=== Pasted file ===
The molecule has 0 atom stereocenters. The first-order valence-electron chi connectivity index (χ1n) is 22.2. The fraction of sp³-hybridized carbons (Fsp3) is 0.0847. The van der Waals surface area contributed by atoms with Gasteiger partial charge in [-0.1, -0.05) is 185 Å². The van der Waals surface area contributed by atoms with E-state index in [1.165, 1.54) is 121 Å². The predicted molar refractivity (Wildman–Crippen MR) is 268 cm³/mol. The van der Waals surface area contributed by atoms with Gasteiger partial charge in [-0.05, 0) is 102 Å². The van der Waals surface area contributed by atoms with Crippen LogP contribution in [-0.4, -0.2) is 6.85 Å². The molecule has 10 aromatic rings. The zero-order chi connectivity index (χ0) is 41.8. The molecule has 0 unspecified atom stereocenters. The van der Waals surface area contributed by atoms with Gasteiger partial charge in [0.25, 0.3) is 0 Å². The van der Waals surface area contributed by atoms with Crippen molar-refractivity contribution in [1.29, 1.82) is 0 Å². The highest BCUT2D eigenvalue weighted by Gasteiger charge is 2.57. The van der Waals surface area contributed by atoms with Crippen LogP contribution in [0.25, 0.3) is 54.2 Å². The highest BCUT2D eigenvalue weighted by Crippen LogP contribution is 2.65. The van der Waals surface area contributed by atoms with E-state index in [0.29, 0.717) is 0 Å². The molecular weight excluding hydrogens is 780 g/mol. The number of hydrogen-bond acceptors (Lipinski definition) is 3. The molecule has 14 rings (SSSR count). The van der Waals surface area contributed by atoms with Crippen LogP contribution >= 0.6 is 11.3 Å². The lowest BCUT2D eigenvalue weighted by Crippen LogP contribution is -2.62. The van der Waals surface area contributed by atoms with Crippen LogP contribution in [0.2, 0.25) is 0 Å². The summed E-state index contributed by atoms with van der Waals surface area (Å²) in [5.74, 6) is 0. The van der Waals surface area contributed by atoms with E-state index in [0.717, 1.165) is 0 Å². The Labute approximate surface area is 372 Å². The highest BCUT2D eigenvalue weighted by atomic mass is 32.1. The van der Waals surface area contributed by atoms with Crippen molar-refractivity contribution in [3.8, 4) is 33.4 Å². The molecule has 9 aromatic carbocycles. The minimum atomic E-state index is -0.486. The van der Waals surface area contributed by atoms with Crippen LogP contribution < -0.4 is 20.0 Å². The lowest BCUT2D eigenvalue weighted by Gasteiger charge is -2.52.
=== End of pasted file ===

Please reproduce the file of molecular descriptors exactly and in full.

The molecule has 0 atom stereocenters. The first-order valence-electron chi connectivity index (χ1n) is 22.2. The fraction of sp³-hybridized carbons (Fsp3) is 0.0847. The van der Waals surface area contributed by atoms with Gasteiger partial charge in [-0.1, -0.05) is 185 Å². The van der Waals surface area contributed by atoms with E-state index in [1.165, 1.54) is 121 Å². The predicted molar refractivity (Wildman–Crippen MR) is 268 cm³/mol. The van der Waals surface area contributed by atoms with Gasteiger partial charge in [-0.05, 0) is 102 Å². The van der Waals surface area contributed by atoms with Crippen LogP contribution in [-0.4, -0.2) is 6.85 Å². The molecule has 10 aromatic rings. The zero-order chi connectivity index (χ0) is 41.8. The molecule has 0 unspecified atom stereocenters. The van der Waals surface area contributed by atoms with Gasteiger partial charge in [0.25, 0.3) is 0 Å². The van der Waals surface area contributed by atoms with Crippen molar-refractivity contribution in [1.29, 1.82) is 0 Å². The highest BCUT2D eigenvalue weighted by Gasteiger charge is 2.57. The van der Waals surface area contributed by atoms with Crippen LogP contribution in [0.25, 0.3) is 54.2 Å². The highest BCUT2D eigenvalue weighted by Crippen LogP contribution is 2.65. The van der Waals surface area contributed by atoms with E-state index in [0.29, 0.717) is 0 Å². The molecular weight excluding hydrogens is 780 g/mol. The number of hydrogen-bond acceptors (Lipinski definition) is 3. The molecule has 14 rings (SSSR count). The van der Waals surface area contributed by atoms with Crippen LogP contribution >= 0.6 is 11.3 Å². The lowest BCUT2D eigenvalue weighted by Crippen LogP contribution is -2.62. The van der Waals surface area contributed by atoms with Crippen LogP contribution in [0.2, 0.25) is 0 Å². The summed E-state index contributed by atoms with van der Waals surface area (Å²) in [5.74, 6) is 0. The van der Waals surface area contributed by atoms with E-state index in [0.717, 1.165) is 0 Å². The Labute approximate surface area is 372 Å². The highest BCUT2D eigenvalue weighted by atomic mass is 32.1. The van der Waals surface area contributed by atoms with Crippen molar-refractivity contribution in [3.8, 4) is 33.4 Å². The molecule has 9 aromatic carbocycles. The minimum atomic E-state index is -0.486. The van der Waals surface area contributed by atoms with Crippen LogP contribution < -0.4 is 20.0 Å². The lowest BCUT2D eigenvalue weighted by Gasteiger charge is -2.52.